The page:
I was ready to ask the critical question. To know the truth.
Looking straight into the doctor’s eyes, I asked, “Do I have ALS?”
“Yes,” she said simply.
Reporters often ask how I felt at that moment?”—the moment I was diagnosed with ALS.
But that moment doesn’t exist for me. That moment is sand slipping through my fingers.
That moment is the long, twenty-month journey leading up to it—moments revealing the entire story: a stuck finger, tight hamstrings, balance issues during a triathlon, a fall in the street, a spinal tap, appointments with five neurologists, mind-numbing fear, conflicts with my parents, and scene after scene of confusion and terror.
That moment doesn’t matter, except to underscore one singular thought that pushed out all others: I have no more time to waste in this life.
Mostly, I remember walking out of the appointment into the warm sunshine, talking to my parents and husband, and later eating pizza. Walking, talking, eating. Who knew how much longer I would be able to do any of those things?
There was no fighting with my parents that night. Our stalemate had been abandoned. I had my people, and they had me.
I realized that, for all ALS destroys, it can’t take away my family or the sun warming my face. As long as I live.
“How did you feel the day after your diagnosis?” This is the far more interesting question reporters never ask. Not the moment you learn you’re going to die, but the first day you wake up with that knowledge and have to figure out how to go on living.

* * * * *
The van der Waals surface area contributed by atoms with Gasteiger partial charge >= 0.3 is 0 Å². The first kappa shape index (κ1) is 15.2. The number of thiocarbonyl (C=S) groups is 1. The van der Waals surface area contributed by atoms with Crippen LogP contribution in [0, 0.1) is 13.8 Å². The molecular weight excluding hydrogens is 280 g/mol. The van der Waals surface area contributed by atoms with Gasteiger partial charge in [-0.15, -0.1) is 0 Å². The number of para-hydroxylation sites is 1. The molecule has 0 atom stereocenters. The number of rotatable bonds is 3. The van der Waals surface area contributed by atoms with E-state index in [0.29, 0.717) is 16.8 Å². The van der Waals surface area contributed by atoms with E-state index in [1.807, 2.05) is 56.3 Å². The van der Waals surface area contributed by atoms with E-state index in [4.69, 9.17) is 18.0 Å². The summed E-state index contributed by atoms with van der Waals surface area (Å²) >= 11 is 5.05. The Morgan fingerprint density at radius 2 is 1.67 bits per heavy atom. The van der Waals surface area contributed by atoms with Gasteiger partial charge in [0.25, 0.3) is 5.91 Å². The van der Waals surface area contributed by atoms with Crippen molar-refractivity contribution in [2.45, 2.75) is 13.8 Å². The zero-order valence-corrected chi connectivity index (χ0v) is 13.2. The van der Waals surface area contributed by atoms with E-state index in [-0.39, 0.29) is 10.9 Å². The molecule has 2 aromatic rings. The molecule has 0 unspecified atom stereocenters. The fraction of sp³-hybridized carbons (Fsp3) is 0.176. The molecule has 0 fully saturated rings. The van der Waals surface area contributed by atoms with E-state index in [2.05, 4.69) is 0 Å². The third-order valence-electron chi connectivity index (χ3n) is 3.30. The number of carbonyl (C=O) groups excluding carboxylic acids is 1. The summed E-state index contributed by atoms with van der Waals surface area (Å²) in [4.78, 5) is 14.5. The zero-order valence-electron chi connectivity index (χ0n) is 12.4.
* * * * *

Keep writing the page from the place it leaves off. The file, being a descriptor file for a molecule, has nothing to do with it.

I stretched out in the unfamiliar white sheets of our hotel bed, blinking my eyes, unsure of what to do next. Unsure of how to feel. The paralyzing anxiety of not knowing was gone. The what-if questions bouncing off the walls of my brain for almost a year had quieted at last. I assumed a soul-crushing depression would now descend. So I waited.
My husband David felt me stirring and rolled over.
“What do you want to do today?” he asked softly.
I had no idea. My calendar ended yesterday. What do you do the day after you’re told you’re going to die?
We had both taken the day off work. I could not remember the last time we had a full day all to ourselves with absolutely no plans. I could tell just by the sun streaming through the curtains that it would be a steaming hot day.
Grinning, I said, “I want to go to a water park.”“What?” David started laughing.
But we didn’t. We did grown-up, responsible things like calling the insurance company and filling prescriptions.
But David’s question stayed with me, knocking around inside my head.
What do you want to do today? It might as well have been, What do you want to do with the rest of your life? Since apparently there weren’t too many todays left for me.
I want to do another triathlon, came the answer from deep in my soul.
A few weeks later, my friend Julie and I entered the pool area to start the triathlon—a swim, bike, and run event—and what I assumed would be my last race ever.